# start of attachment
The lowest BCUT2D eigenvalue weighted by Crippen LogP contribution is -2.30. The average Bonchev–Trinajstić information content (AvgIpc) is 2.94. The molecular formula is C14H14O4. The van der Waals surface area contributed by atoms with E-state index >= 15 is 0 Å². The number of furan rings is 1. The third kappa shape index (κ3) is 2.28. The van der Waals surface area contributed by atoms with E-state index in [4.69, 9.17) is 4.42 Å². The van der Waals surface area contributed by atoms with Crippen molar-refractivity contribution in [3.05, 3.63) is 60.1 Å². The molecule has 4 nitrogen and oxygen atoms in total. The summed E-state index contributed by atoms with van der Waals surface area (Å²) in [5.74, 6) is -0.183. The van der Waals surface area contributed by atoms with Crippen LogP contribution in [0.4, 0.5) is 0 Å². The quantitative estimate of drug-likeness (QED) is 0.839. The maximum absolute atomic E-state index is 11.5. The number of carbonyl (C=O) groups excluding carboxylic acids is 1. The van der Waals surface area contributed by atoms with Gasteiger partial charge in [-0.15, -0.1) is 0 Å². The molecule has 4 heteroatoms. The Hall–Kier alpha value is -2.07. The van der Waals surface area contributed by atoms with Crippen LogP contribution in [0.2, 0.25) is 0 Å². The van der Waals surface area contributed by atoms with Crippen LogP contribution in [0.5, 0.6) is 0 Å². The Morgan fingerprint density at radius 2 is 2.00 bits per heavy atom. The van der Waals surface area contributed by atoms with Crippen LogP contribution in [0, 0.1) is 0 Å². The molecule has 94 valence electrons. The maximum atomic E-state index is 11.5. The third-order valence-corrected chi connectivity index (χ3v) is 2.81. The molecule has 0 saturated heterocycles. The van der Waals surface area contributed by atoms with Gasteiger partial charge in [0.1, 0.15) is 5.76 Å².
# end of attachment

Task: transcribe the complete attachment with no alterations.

The lowest BCUT2D eigenvalue weighted by Crippen LogP contribution is -2.30. The average Bonchev–Trinajstić information content (AvgIpc) is 2.94. The molecular formula is C14H14O4. The van der Waals surface area contributed by atoms with E-state index >= 15 is 0 Å². The number of furan rings is 1. The third kappa shape index (κ3) is 2.28. The van der Waals surface area contributed by atoms with E-state index in [4.69, 9.17) is 4.42 Å². The van der Waals surface area contributed by atoms with Crippen molar-refractivity contribution in [3.05, 3.63) is 60.1 Å². The molecule has 4 nitrogen and oxygen atoms in total. The summed E-state index contributed by atoms with van der Waals surface area (Å²) in [5.74, 6) is -0.183. The van der Waals surface area contributed by atoms with Crippen LogP contribution in [0.4, 0.5) is 0 Å². The quantitative estimate of drug-likeness (QED) is 0.839. The maximum absolute atomic E-state index is 11.5. The number of carbonyl (C=O) groups excluding carboxylic acids is 1. The van der Waals surface area contributed by atoms with Gasteiger partial charge in [-0.15, -0.1) is 0 Å². The molecule has 4 heteroatoms. The Hall–Kier alpha value is -2.07. The van der Waals surface area contributed by atoms with Crippen LogP contribution in [0.2, 0.25) is 0 Å². The van der Waals surface area contributed by atoms with Crippen LogP contribution in [0.5, 0.6) is 0 Å². The Morgan fingerprint density at radius 2 is 2.00 bits per heavy atom. The van der Waals surface area contributed by atoms with Crippen LogP contribution in [0, 0.1) is 0 Å². The molecule has 94 valence electrons. The maximum atomic E-state index is 11.5. The third-order valence-corrected chi connectivity index (χ3v) is 2.81. The molecule has 0 saturated heterocycles. The van der Waals surface area contributed by atoms with Gasteiger partial charge in [0.1, 0.15) is 5.76 Å².